Pretty: OE prættiġ ‘cunning, subtle’, from prætt ‘trick, guile’. Unclear how the sense had become ‘gallant, manly’ by 1400, then ‘fine’ and ‘beautiful in a slight way’ in the fifteenth century. The adverbial sense of ‘considerably’ also appeared during this time, but it did not become common for several centuries.
Queen: From Proto-Germanic *kwœniz 'woman, female', whence Danish kvind, with the same meaning. Sense evolved in OE cwēn to mean first a noblewoman and then later the wife of the king (English is uncommon in having a word for queen not derived from the word for king). However, the word retained its origin sense somewhat throughout the period (e.g. cwēnfūgol 'female bird'), eventually splitting off into the word quean. Ultimately from the Indo-European root *gwen- ‘woman, female’, which also produced Greek γυνή (gynē, whence gyno-/gynaeco-), Gaelic bean and many other cognates with the same meaning.
Quick: OE cwīċ ‘alive, animate’, which survived into Early Modern English and still survives in the expression ‘the quick and the dead’. General sense evolved into ‘lively, vivacious’, and then modern sense by 1200.
Rather: OE hrāðor ‘quicker’, comparative of hrǣþ ‘quick, prompt, immediate’. Meaning ‘more willingly’ had developed by 1300 and ‘more truly’ by 1400, eventually displacing the OE expression habban līefre (archaic to have liever).
Read: There are two OE verbs rǣdan, one weak (meaning ‘to read’) and one strong (meaning ‘to advise’, like its German cognate raten). They merged in Middle English and retained both meanings, but the former ultimately won out. The neopagan Wiccan Rede is a revival of the latter sense.
Sad: OE sædd ‘full (of food), satisfied’ (cf. the German cognate satt). Unclear how sense evolved into miserable, but the change was complete by Chaucer’s time (1340-1400).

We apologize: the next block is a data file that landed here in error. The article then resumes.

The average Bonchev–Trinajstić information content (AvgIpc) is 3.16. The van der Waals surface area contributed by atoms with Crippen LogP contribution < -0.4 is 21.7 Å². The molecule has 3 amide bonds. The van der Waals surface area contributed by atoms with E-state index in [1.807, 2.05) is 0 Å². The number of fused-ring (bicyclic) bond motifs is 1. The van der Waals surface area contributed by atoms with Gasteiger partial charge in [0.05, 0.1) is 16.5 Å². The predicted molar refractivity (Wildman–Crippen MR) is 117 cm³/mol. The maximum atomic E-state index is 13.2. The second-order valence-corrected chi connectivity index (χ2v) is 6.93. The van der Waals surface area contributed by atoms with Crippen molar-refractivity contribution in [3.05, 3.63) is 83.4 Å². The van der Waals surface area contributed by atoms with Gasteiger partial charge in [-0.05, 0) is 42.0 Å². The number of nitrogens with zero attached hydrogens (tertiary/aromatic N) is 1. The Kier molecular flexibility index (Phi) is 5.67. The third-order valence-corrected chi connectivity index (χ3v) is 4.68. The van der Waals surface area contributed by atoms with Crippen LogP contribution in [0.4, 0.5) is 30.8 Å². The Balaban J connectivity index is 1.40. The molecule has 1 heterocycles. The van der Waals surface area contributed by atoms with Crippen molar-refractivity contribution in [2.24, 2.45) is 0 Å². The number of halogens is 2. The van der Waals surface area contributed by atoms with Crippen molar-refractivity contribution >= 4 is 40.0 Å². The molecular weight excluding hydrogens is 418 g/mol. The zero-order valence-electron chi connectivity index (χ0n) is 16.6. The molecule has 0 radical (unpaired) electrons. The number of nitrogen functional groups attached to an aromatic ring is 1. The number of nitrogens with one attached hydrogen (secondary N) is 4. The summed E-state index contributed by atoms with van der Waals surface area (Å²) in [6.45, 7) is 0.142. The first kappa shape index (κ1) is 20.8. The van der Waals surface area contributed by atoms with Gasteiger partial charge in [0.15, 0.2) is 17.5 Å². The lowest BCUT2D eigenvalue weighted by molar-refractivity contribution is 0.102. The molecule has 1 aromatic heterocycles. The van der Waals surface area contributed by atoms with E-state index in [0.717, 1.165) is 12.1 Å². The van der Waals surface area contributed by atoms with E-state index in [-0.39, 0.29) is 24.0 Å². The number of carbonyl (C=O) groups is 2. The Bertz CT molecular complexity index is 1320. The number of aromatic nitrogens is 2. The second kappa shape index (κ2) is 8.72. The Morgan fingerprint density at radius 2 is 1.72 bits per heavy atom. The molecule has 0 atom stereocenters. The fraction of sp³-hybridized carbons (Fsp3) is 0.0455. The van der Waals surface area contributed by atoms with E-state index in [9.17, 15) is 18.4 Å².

Sale/Sell: OE sellan 'to give, exchange' and sāla 'donation, gift, bequeathing'. Words began to have transactional sense in Later OE, and had changed to their modern sense by Chaucer’s time.
Shape: OE sċieppan means 'to create' (cf the German cognate schaffen, with the same meaning). Displaced OE hīw (MnE hue) as the usual word for shape, form.
Shop: OE sċoppa originally meant 'market stall'. Acquired the sense of workshop by 1300, and then a building for selling merchandise from around 1350. The verb and gerund shopping developed in the late seventeenth century, originally meaning ‘to bring something to a shop to sell’, and then its modern sense by the mid-eighteenth century, probably reflecting the beginning of mass consumer culture in London during this period.
Smart: OE smeart ‘pain’ (cf. the German cognate Schmerz, with the same meaning) and the verb smiertan ‘to sting with pain’, which still survives. Evolved into an adjective in Middle English first meaning ‘done with force’, and then ‘clever, quick’, which fed into the modern North American sense of ‘intelligent’. The British sense of ‘fashionable’ first appears in the early eighteenth century.